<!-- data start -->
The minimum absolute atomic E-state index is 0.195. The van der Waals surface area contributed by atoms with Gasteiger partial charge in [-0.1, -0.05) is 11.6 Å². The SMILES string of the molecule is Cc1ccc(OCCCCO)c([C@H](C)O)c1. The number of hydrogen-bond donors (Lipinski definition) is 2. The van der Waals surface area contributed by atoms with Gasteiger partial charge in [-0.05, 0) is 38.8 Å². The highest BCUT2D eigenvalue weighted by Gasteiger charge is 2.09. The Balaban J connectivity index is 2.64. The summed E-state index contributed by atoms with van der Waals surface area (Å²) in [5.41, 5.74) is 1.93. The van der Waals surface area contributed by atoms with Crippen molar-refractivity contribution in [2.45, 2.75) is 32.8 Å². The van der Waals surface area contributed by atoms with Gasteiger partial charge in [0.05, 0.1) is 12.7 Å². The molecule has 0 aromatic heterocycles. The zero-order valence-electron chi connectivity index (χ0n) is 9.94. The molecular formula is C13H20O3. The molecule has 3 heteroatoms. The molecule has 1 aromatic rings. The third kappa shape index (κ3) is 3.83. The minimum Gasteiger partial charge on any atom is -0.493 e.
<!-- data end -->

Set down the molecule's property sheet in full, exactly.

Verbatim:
The minimum absolute atomic E-state index is 0.195. The van der Waals surface area contributed by atoms with Gasteiger partial charge in [-0.1, -0.05) is 11.6 Å². The SMILES string of the molecule is Cc1ccc(OCCCCO)c([C@H](C)O)c1. The number of hydrogen-bond donors (Lipinski definition) is 2. The van der Waals surface area contributed by atoms with Gasteiger partial charge in [-0.05, 0) is 38.8 Å². The highest BCUT2D eigenvalue weighted by Gasteiger charge is 2.09. The Balaban J connectivity index is 2.64. The summed E-state index contributed by atoms with van der Waals surface area (Å²) in [5.41, 5.74) is 1.93. The van der Waals surface area contributed by atoms with Crippen molar-refractivity contribution in [2.45, 2.75) is 32.8 Å². The van der Waals surface area contributed by atoms with Gasteiger partial charge in [0.05, 0.1) is 12.7 Å². The molecule has 0 aromatic heterocycles. The zero-order valence-electron chi connectivity index (χ0n) is 9.94. The molecular formula is C13H20O3. The molecule has 3 heteroatoms. The molecule has 1 aromatic rings. The third kappa shape index (κ3) is 3.83. The minimum Gasteiger partial charge on any atom is -0.493 e.